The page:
Journal names were extracted from the Journal Citation Reports (JCR) Science (9,639) and Social Science (3,412) editions. Journal names were downloaded separately for each year 2006–2015 and duplicate titles were removed. In a few cases, extra abbreviations or subtitles from the original JCR Full Journal Titles were deleted to increase the power of the subsequent ProQuest citation searching, as shown in square brackets in the following examples. For example, “JAMA-JOURNAL OF THE AMERICAN MEDICAL ASSOCIATION” gave eight UK newspaper ProQuest matches, whereas over 15,000 were found when “JAMA-” was removed. The abbreviated journal name “JAMA” was not used alone because it could retrieve many false matches by capturing names such as “Mustaf Jama”, “Yusuf Jama”, “Mohamed Jama” or “Ibrahim Jama”. However, we used journal titles containing the term JAMA with other medical specialities such as JAMA Psychiatry, JAMA Surgery, JAMA Oncology, JAMA Internal Medicine, and JAMA Dermatology. Moreover, the main English language journal names in JCR were used to generate the ProQuest citation queries for higher recall (e.g., “Journal of Orofacial Orthopedics” instead of “Journal of Orofacial Orthopedics-Fortschritte der Kieferorthopädie”).
- -[JAMA-] JOURNAL OF THE AMERICAN MEDICAL ASSOCIATION
- -JOURNAL OF OROFACIAL ORTHOPEDICS [-FORTSCHRITTE DER KIEFERORTHOPADIE]
UK newspapers sometimes use British English spellings of journal names in American English. For instance, “AMERICAN JOURNAL OF OBSTETRICS AND GYNECOLOGY” retrieved 73 UK newspaper ProQuest matches but the British English spelling “GYNAECOLOGY” gave 120 more. Scientific terms that could be in journal names were therefore identified using a list of British English words that have different American English spellings (https://en.wikipedia.org/wiki/Wikipedia:List_of_spelling_variants) such as Behavior/Behaviour, Pediatric/Paediatric/, Signaling/Signalling, and Labour/Labor, as the examples below show. For these cases two searches were conducted to cover both British and American spellings and the results were combined.
- -JOURNAL OF CELL COMMUNICATION AND SIGNALING
- -JOURNAL OF LABOR ECONOMICS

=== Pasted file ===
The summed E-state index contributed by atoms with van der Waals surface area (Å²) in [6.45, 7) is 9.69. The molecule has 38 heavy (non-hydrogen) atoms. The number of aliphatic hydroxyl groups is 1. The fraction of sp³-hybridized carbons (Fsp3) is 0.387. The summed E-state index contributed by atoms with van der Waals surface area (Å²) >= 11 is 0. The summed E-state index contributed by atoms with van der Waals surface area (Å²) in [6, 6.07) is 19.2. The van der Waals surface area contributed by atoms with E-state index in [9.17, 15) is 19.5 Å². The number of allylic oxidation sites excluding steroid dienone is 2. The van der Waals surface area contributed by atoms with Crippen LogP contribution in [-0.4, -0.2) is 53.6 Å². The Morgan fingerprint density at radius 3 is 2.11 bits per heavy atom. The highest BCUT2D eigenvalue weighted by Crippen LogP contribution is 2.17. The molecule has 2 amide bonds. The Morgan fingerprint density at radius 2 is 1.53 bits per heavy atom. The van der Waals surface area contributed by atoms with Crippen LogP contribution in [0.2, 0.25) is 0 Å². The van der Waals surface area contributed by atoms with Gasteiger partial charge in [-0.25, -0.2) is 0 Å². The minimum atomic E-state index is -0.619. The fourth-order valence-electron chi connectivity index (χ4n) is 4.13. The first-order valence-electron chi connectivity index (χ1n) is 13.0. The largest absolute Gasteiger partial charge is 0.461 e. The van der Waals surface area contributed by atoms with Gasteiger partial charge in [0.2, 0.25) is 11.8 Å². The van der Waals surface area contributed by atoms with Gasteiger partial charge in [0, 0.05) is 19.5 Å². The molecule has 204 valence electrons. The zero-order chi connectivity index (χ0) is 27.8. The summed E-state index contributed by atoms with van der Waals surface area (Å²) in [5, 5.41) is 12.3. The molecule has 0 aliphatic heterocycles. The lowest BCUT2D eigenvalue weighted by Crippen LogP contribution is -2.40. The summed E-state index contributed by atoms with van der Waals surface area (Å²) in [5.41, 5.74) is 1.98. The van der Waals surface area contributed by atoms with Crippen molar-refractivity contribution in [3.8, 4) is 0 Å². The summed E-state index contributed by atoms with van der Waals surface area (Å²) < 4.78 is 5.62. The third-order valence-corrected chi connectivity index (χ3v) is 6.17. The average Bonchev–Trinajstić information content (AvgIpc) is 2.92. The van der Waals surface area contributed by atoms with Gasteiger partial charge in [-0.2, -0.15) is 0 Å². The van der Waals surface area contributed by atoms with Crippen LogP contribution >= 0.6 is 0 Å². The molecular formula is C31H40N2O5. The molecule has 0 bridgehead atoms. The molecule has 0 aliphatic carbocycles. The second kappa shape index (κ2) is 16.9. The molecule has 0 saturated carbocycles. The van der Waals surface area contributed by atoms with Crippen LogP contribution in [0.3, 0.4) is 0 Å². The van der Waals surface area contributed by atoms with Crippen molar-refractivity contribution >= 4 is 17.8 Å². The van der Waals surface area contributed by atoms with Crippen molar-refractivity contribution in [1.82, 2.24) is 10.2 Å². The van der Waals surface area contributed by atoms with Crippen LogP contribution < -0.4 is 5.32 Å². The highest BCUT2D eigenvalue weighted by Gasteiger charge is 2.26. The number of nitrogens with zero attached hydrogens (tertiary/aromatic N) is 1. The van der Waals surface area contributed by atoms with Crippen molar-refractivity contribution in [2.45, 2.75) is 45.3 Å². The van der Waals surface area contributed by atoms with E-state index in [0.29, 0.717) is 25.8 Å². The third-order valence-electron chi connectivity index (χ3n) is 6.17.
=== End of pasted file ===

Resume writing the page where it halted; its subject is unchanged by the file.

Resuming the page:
For journals with “&” in their JCR titles, additional searches were conducted to retrieve newspaper mentions with “and” instead. For instance, the JCR-indexed journal “LANCET DIABETES & ENDOCRINOLOGY” had 141 UK newspaper matches, whilst the same search with “AND” (“LANCET DIABETES AND ENDOCRINOLOGY”) retrieved 116 extra results.
For JCR-indexed journals with generic names, such as Science, Nature, Cancer or Cell, the term “journal” was added before and after their names as a practical method to reduce false matches during ProQuest full text searching. From initial investigations, news stories typically add the term “journal” before, and occasionally after, journal names when reporting research from journals with names that are not clearly academic, such as “published in the journal Science”, “reported in the journal Nature”, or “a finding in the medical journal Cancer”. For instance, there were 66 ProQuest hits for “Nature journal” in the eight UK newspapers during 2006–2015 and 4,259 for “journal Nature”. Additional examples are shown below.
- -journal BREAST CANCER RESEARCH AND TREATMENT
- -journal LANGUAGE SPEECH AND HEARING SERVICES IN SCHOOLS
The term “journal” was not added to publications containing the similar terms Journal, Quarterly, Annual, Proceedings, Bulletin, Letters or Archives, or the distinctive terms Acta, ACM, ACS, IEEE, BMC, JAMA, BMJ or Revista or the small set of journals PLOS Biology, LANCET Infectious Diseases and Harvard Business Review because their names were unique enough for effective searches. For instance, the ProQuest query “journal PLOS Biology” gave 558 newspaper matches, missing 4,600 relevant results from the query “PLOS Biology”.
3.2 Stage2: ProQuest searches for news stories mentioning academic journals
To locate mentions of the 13,051 scientific journals in (full text) news stories, the above journal queries were submitted separately in the full text field (“FT”) of ProQuest “Command Line Search” interface as phrase searches in October 2016. Extra search commands were added to the query to limit the results to each of the eight selected UK newspapers and to each year during 2006–2015, as in the example below.
FT(“journal BEHAVIORAL AND BRAIN SCIENCES” OR “journal BEHAVIOURAL AND BRAIN SCIENCES” OR “LANCET GLOBAL HEALTH” OR “JAMA PSYCHIATRY” OR “AMERICAN JOURNAL OF PSYCHIATRY” OR “journal ALZHEIMERS & DEMENTIA” OR “journal ALZHEIMERS AND DEMENTIA” OR ...) AND PUB(“Daily Mail”) AND YR(2015)
Because the maximum number of Boolean operators in a single ProQuest search was 1,000, fourteen separate searches were conducted for each newspaper/year combination to cover all journals in the data set. Irrelevant publications, such as the Sunday editions Independent on Sunday and Sunday Herald, were filtered out with the ProQuest “Narrow results” menu. The full text ProQuest records for the search results were downloaded to generate a set of news stories potentially mentioning one or more of the 13,051 academic journals.